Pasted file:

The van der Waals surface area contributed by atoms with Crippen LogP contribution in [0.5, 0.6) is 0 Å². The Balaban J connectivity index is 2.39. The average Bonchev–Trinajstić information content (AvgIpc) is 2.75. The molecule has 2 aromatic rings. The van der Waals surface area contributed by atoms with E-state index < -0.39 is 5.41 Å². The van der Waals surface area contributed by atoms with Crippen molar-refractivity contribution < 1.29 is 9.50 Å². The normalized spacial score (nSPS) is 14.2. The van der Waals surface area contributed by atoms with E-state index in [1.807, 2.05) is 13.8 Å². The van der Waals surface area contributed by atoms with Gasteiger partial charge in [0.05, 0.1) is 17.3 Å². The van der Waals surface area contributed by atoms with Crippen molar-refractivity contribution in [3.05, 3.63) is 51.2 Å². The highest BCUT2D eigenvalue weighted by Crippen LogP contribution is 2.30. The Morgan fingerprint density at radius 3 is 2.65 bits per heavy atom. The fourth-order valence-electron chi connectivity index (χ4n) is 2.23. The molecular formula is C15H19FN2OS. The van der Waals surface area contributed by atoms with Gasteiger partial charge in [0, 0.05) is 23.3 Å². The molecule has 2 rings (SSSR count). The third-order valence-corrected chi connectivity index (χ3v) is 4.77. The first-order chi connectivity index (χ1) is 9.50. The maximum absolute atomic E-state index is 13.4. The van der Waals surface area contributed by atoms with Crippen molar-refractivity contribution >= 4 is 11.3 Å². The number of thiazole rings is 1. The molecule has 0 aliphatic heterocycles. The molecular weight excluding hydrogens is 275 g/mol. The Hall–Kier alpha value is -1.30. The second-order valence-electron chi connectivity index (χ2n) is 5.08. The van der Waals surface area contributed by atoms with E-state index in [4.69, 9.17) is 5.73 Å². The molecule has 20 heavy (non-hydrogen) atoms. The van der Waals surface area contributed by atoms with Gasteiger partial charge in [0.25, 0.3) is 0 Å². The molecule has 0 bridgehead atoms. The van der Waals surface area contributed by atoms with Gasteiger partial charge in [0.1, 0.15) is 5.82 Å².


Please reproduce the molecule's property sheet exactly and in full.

The van der Waals surface area contributed by atoms with Crippen LogP contribution in [0.5, 0.6) is 0 Å². The Balaban J connectivity index is 2.39. The average Bonchev–Trinajstić information content (AvgIpc) is 2.75. The molecule has 2 aromatic rings. The van der Waals surface area contributed by atoms with E-state index < -0.39 is 5.41 Å². The van der Waals surface area contributed by atoms with Crippen molar-refractivity contribution < 1.29 is 9.50 Å². The normalized spacial score (nSPS) is 14.2. The van der Waals surface area contributed by atoms with E-state index in [1.807, 2.05) is 13.8 Å². The van der Waals surface area contributed by atoms with Gasteiger partial charge in [0.05, 0.1) is 17.3 Å². The van der Waals surface area contributed by atoms with Crippen molar-refractivity contribution in [3.05, 3.63) is 51.2 Å². The highest BCUT2D eigenvalue weighted by Crippen LogP contribution is 2.30. The Morgan fingerprint density at radius 3 is 2.65 bits per heavy atom. The fourth-order valence-electron chi connectivity index (χ4n) is 2.23. The molecular formula is C15H19FN2OS. The van der Waals surface area contributed by atoms with Gasteiger partial charge in [0, 0.05) is 23.3 Å². The molecule has 2 rings (SSSR count). The third-order valence-corrected chi connectivity index (χ3v) is 4.77. The first-order chi connectivity index (χ1) is 9.50. The maximum absolute atomic E-state index is 13.4. The van der Waals surface area contributed by atoms with Crippen molar-refractivity contribution >= 4 is 11.3 Å². The number of thiazole rings is 1. The molecule has 0 aliphatic heterocycles. The molecular weight excluding hydrogens is 275 g/mol. The Hall–Kier alpha value is -1.30. The second-order valence-electron chi connectivity index (χ2n) is 5.08. The van der Waals surface area contributed by atoms with E-state index in [4.69, 9.17) is 5.73 Å². The molecule has 20 heavy (non-hydrogen) atoms. The van der Waals surface area contributed by atoms with Gasteiger partial charge in [0.25, 0.3) is 0 Å². The molecule has 0 bridgehead atoms. The van der Waals surface area contributed by atoms with Gasteiger partial charge in [0.1, 0.15) is 5.82 Å².